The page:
Gonzaga Men's Basketball Head Coach Mark Few and Assistant Ray Giacoletti have been identified as investors in a fund set up by David Salinas, an investment adviser and suspected Ponzi-schemer who apparently killed himself on Sunday.
Few and Giacoletti are one of "more than a dozen" NCAA coaches identified by cbssportsline.com and si.com as having made significant investments. SI put Few's investments at $353,000 and CBS reported that Giacoletti put in $1.2 million. Giacoletti says he's been investing with Salinas for 22 years.
The coaches are the victims here, except for one tantalizing detail: Salinas was also the founder of a prestigious summer basketball program in Houston, Texas. This is raising concerns among the sports media that Salinas may have been funneling high-level basketball recruits to the clients who were investing millions of dollars with him.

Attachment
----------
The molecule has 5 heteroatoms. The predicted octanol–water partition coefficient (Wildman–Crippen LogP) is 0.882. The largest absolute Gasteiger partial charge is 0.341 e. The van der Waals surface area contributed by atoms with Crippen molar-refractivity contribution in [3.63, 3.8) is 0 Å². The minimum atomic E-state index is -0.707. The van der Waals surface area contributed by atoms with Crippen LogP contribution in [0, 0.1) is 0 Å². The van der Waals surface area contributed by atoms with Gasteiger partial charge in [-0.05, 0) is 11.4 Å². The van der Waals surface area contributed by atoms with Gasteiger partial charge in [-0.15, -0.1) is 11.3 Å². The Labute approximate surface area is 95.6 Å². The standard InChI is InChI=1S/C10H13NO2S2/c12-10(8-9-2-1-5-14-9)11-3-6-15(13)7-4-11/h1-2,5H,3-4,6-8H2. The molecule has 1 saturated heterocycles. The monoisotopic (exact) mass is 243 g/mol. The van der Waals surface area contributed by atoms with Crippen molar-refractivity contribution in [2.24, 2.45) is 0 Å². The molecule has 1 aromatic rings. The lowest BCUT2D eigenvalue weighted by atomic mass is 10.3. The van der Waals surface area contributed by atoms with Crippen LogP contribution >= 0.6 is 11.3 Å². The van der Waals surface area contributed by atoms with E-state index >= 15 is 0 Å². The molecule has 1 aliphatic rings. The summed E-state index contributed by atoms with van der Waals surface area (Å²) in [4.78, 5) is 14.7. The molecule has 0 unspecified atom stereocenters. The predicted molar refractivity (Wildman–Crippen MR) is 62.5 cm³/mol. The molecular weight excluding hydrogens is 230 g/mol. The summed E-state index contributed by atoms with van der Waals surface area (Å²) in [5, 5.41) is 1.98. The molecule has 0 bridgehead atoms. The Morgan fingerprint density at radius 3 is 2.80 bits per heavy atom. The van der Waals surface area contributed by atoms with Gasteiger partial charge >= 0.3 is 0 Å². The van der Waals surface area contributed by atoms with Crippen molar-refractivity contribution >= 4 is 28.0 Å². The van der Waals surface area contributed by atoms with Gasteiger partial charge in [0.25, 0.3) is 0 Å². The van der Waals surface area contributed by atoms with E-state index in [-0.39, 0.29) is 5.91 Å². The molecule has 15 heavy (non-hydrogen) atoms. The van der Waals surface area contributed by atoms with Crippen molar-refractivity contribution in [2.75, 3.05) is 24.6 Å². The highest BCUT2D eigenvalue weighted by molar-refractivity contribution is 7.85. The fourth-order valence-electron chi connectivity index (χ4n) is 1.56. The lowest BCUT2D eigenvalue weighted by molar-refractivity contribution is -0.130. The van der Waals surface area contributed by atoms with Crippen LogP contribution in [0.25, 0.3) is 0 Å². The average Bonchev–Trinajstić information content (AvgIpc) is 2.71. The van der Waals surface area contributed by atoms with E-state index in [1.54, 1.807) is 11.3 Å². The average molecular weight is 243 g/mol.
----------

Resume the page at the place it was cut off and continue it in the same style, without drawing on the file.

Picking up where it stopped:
Gonzaga's former point guard Demetri Goodson is a product of Salinas' program.
A 2007 Spokesman-Review article announcing Goodson's decision to play at Gonzaga noted that then-Kentucky Head Coach Billy Gillespie had made trips to Goodson's high school to recruit him, but that Gonzaga had won out.
SI.com is reporting that Gillespie — who is now the head coach at Texas Tech — invested heavily in Salinas' scheme, to the tune of $2.3 million.
In fact, of the four schools outside Texas that the Spokesman said recruited Goodson, three of them — Gonzaga, Kentucky and Utah — have ties to Salinas. (Giacoletti was the head coach of Utah in 2007.)
Gonzaga Athletic Director Mike Roth, in a statement, expressed sadness for Salinas' family, then said, "The Securities and Exchange Commission is investigating the matter as it is not a basketball matter."
It's not yet a basketball matter, but it may become one.